You can see where I started and stopped at the bottom slightly off center. 

Next a little pro sewing tip. Clip your seam allowance all the way around at about 1/2-2/3 in increments. Snip the fleece almost to the sewn lines. Do not cut THROUGH the sewn lines. 

Pro tip 2. Clip your corners that do NOT have the ribbon tails like so. This makes them easier to turn and get a nice point. 

Pro tip 3. Clip into your corner that dip. Just to the sewn line. Not through it. 

Not sure if you can tell in this photo but finished clipping my curves, corners, and seam allowance.

Turn right side out.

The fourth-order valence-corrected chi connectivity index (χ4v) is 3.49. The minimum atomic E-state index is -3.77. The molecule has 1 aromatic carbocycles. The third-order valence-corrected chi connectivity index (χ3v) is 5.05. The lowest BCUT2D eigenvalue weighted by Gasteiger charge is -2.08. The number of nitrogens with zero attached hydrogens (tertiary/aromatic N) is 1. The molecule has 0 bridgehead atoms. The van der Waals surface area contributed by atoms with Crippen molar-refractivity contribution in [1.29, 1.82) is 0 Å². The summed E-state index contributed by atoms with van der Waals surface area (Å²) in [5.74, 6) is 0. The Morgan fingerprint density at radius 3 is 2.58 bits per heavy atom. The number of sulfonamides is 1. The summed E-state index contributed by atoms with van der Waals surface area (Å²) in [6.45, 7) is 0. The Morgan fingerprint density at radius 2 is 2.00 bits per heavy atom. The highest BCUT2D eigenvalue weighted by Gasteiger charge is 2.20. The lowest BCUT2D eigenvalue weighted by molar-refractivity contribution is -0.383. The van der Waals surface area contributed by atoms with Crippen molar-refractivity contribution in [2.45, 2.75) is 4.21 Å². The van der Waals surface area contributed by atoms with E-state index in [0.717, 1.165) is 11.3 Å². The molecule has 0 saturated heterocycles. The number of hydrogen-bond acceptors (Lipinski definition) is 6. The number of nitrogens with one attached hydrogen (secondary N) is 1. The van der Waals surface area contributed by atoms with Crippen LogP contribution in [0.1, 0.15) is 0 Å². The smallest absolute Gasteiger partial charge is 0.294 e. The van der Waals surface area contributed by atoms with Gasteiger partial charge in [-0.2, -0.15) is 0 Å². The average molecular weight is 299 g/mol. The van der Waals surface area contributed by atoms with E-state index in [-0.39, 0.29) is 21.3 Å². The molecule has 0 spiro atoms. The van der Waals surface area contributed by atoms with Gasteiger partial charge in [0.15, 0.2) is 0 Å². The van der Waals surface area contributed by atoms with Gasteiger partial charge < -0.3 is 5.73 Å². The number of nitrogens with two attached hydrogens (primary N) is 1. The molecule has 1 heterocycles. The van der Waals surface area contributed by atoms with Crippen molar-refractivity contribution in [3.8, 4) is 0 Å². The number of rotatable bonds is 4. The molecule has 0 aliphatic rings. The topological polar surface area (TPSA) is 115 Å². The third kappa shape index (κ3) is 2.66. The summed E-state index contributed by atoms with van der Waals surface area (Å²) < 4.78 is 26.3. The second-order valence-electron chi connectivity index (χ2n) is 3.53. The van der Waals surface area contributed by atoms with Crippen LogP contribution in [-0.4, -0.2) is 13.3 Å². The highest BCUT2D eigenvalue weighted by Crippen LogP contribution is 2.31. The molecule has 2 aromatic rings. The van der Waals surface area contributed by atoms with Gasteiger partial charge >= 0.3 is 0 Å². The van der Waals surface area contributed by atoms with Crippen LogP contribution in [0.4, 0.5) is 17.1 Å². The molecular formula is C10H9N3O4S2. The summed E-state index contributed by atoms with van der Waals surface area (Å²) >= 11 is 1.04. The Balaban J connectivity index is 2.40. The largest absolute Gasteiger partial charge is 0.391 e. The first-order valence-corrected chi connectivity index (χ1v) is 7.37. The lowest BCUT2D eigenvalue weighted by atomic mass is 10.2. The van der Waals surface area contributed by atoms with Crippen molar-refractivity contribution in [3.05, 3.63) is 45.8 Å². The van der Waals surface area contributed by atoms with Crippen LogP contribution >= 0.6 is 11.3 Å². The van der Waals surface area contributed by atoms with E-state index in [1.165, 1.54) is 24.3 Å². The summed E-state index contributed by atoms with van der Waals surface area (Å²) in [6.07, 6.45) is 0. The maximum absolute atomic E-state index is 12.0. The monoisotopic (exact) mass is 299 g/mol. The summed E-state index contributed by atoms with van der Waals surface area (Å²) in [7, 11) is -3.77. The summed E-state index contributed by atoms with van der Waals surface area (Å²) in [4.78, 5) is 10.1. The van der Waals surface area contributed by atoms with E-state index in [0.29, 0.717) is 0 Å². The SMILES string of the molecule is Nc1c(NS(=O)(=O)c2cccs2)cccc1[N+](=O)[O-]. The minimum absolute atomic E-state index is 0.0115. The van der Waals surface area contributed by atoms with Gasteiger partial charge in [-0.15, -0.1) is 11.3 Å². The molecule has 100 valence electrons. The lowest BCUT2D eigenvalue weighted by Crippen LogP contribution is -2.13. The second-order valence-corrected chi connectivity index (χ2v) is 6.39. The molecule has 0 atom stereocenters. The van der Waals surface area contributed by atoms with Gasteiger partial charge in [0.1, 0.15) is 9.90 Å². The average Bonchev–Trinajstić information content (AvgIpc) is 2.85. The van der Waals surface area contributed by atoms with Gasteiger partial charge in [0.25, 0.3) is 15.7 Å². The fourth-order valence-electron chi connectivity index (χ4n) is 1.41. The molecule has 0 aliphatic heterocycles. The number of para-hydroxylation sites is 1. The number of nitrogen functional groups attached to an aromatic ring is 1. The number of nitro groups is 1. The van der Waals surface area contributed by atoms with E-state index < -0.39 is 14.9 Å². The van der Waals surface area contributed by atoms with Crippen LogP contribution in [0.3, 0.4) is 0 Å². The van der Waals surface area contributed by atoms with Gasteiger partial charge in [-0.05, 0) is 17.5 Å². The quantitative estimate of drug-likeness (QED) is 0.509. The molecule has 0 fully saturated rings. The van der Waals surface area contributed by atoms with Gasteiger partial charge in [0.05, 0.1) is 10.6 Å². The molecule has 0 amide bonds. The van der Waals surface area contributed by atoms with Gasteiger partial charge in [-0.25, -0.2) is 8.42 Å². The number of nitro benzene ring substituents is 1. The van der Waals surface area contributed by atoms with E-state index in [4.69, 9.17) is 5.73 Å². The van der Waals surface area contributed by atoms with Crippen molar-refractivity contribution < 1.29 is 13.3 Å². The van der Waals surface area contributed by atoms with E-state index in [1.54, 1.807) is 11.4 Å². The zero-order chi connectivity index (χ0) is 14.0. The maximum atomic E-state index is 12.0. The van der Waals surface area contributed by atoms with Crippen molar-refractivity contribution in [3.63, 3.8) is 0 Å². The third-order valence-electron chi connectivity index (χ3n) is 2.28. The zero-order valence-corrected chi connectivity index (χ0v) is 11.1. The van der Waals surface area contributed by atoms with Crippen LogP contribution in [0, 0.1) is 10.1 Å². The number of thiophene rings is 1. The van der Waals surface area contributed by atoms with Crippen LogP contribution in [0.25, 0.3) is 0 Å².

Stuff just the arms and back with stuffing, leave the center un-stuffed for the moment. 

Sew across the back and sides trapping the stuffing in those arms and back. 

Finished sewing it will look like this. 

Tie your ends off close to your project then snip. No tails of thread for fur babies to choke on or get caught on toes!
Next stuff the center. (I apparently forgot to photograph this.

Tuck your raw edges in and using a hidden or ladder stitch close this opening up. 

Once that opening is closed tie your ribbons together into bows. This bring the couch back and arms up. To wash untie so it dries faster! 

Place in your cage. My ""Pillows" are scraps roughly 4 x 3 inches. I didn't bother to turn them right side out and left the edges raw. If you make yours slightly bigger you could snip around your seam allowance and make them fringed!
Make sure to tie off your tails and snip close to the project! 

To prevent redecorating, use a safety pin to fasten to your cage!

All done!